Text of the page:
If you have a sunken area in your landscaping where the water loves to pool after a rainstorm, then a rain garden may be a perfect solution.
There are many different plants that you can grow in this area. Many of them are native plants, which usually have fewer disease and insect problems.
Planting a rain garden also gives the water longer to soak into your ground, which may benefit all your landscaping. Choose plants that you love and will flourish in your area.
There are several varieties of bluestar flowers, with most of them preferring to be planted in loamy soils. This plant that grows well in zones 3 to 9 produces soft blue flowers in a star shape throughout the late spring and early summer. These flowers grow to be about 3-feet tall and 2-feet wide. They are sun-loving plants that make a lovely addition to your rain garden.
Swamp milkweed (Asclepias incarnata)
The swamp milkweed grows to be about 5-feet tall and 3-feet wide. This plant that thrives in zones 3 to 6 produces pink to mauve flowers in the summer. You can also find white options. Each flower has five reflexed petals surrounding a raised center. This plant has narrow, lance-shaped leaves that can be up to 6-inches long.
Joe Pye weed (Eupatorium)
There are about 50 types of Joe Pye weed. This plant, which is a member of the aster family, grows in zones 4 to 9. While this clump-forming perennial prefers full sun, it will grow in partial shade. Small purple flowers appear in terminal clusters on this plant in mid-summer and last until early fall. Once the flowers fade, this plant produces colorful seed heads that stay throughout the winter. This plant has lance-shaped, dark green leaves that are about 12-inches long.
Coneflower (Echinacea purpurea)
There are over 35 types of coneflowers, so you can easily find one perfect for your rain garden. Generally, these daisy-like flowers grow to be about 2-feet tall in zones 5 to 8. The flowers on the end of the stems often reach 5-inches in diameter, and they consist of petals surrounding a raised center. While the purple coneflower is the best known, you can find many different color choices in this summer-blooming plant, including white, yellow, red, orange and many others. The petals can be single, double or arranged to look like a carnation.
Summersweet (Clethra alnifolia ‘Hummingbird’)
Gardeners in zones 5 to 9 may want to consider the summersweet. This flower grows to be about 4-feet tall blooms in the late summer. Each raceme of flowers contains hundreds of little flowers and is about 6-inches long. The narrow, upright panicles give way to dark seedpods that can last throughout the winter months. This plant has dark green leaves that turn glorious shades of yellow in the autumn.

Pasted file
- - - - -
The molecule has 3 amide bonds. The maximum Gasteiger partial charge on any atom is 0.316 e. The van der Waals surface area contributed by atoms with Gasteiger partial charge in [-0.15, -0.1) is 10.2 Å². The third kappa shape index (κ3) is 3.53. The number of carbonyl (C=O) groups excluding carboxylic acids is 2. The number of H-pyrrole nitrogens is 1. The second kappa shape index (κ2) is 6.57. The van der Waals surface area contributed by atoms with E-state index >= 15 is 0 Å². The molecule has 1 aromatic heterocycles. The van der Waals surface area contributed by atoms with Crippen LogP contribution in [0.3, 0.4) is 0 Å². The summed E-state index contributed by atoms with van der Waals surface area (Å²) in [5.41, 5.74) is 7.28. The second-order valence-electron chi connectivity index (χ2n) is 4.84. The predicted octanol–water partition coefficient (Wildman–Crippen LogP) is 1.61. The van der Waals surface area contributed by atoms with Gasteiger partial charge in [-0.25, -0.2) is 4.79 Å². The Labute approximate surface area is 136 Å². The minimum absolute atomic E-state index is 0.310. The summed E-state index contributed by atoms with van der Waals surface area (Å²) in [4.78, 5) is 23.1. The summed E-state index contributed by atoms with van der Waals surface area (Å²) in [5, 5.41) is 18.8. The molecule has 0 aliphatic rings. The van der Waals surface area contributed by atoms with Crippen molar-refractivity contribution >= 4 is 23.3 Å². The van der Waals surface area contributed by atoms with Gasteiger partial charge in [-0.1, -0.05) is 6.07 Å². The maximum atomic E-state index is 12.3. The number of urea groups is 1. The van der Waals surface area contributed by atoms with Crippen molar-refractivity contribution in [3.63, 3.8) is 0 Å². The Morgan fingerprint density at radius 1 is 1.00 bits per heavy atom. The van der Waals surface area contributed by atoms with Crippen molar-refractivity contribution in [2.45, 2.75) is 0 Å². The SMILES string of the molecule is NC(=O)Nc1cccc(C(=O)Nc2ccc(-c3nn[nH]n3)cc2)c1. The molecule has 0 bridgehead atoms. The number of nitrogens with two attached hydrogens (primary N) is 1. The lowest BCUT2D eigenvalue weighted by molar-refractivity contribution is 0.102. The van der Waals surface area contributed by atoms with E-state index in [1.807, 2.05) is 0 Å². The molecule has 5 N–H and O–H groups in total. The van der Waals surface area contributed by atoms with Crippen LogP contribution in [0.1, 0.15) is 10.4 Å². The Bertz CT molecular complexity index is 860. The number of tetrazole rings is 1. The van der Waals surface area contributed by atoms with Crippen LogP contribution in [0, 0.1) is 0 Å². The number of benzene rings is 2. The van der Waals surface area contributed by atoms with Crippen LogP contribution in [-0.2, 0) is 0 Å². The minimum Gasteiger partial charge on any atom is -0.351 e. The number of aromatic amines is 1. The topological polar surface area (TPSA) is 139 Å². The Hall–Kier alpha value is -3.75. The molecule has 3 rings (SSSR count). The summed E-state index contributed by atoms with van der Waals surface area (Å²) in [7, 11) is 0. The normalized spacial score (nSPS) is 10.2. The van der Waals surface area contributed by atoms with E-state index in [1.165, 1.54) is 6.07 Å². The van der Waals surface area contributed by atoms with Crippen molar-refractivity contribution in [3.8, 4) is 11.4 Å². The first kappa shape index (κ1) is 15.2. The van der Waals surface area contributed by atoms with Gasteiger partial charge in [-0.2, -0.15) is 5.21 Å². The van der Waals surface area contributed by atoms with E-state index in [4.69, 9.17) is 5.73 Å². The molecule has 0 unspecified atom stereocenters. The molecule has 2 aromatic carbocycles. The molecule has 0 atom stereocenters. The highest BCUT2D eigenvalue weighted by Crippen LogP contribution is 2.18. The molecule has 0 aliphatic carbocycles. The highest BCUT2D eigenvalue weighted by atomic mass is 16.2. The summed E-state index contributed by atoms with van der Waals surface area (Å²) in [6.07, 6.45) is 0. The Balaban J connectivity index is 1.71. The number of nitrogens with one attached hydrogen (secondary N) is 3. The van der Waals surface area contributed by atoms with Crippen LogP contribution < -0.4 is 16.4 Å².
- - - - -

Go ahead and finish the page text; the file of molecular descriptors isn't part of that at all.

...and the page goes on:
The non-flowering lady fern grows in zones 4 to 8. This shade-loving plant must be consistently moist to thrive, so do not let the ground in your rain garden dry out. Each of the fonds on this plant consists of about 25 oblong sub-leaflets. This plant that grows to be about 3-feet tall often spreads to be about 2.5-feet wide.
There are over 35 types of astilbe that grow in zones 4 to 8. These plants that usually grow to be about 2-feet wide and tall produce plume-like panicles of tiny flowers rising above the mound of basil leaves on bright green stems. Most varieties of astilbes are some shade of lilac. The different hybrids often have different leaf shapes and colors.
There are at least 35,000 registered cultivators available. Most grow in zones 3 to 9. They get their name from the fact that each flower lasts about a day, but more than one flower may grow on a stem over this plant’s late summer growing season. These flowers are highly adaptable, so they make a perfect choice for your rain garden. You can find very rounded bloomers, options with ruffled edges, ones that resemble spiders and many other choices.
Coral bells (Heuchera sanguinea)
Coral bells is a long-blooming perennial that gardeners in zones 3 to 8 will want to consider. This erect plant usually grows to be about 18-inches tall. It produces bell-shaped, pink to purple flowers in May. If you deadhead these flowers, this plant is likely to keep blooming until autumn. Unless a hard freeze occurs, the foliage stays evergreen throughout the year.
Foamflower (Tiarella cordifolia)
Foamflower is a clump-forming plant that loves the shade. This plant grows in zones 4 to 6. This flower puts on tiny white flowers with long stamens that have a foamy appearance in late spring. This plant’s foliage starts out green with hints of red along its veins. Then, in the fall, it turns reddish-bronze until the spring when green leaves appear again.
Cardinal flower (Lobelia cardinalis)
Gardners in zones 4 to 9 will want to think about planting cardinal flowers. These flowers are available in bright red, white and pink. They grow to be about 4-feet tall and produce two-lipped, tubular flowers in the late summer. This plant that will grow in almost any light conditions also has lance-shaped leaves that can be up to 4-inches long.
The showy flowers on Rhododendron canadense, often called deciduous azalea, make them a favorite of many gardeners in zones 4 to 8 who establish a rain garden. The feathery flowers on this option purplish-pink with yellow spots on their dorsal lobes. The flowers appear in mid-spring and last for a couple of months. The leaves on this option are bright green. This perennial often sheds its leaves in the winter unless the weather stays exceptionally mild.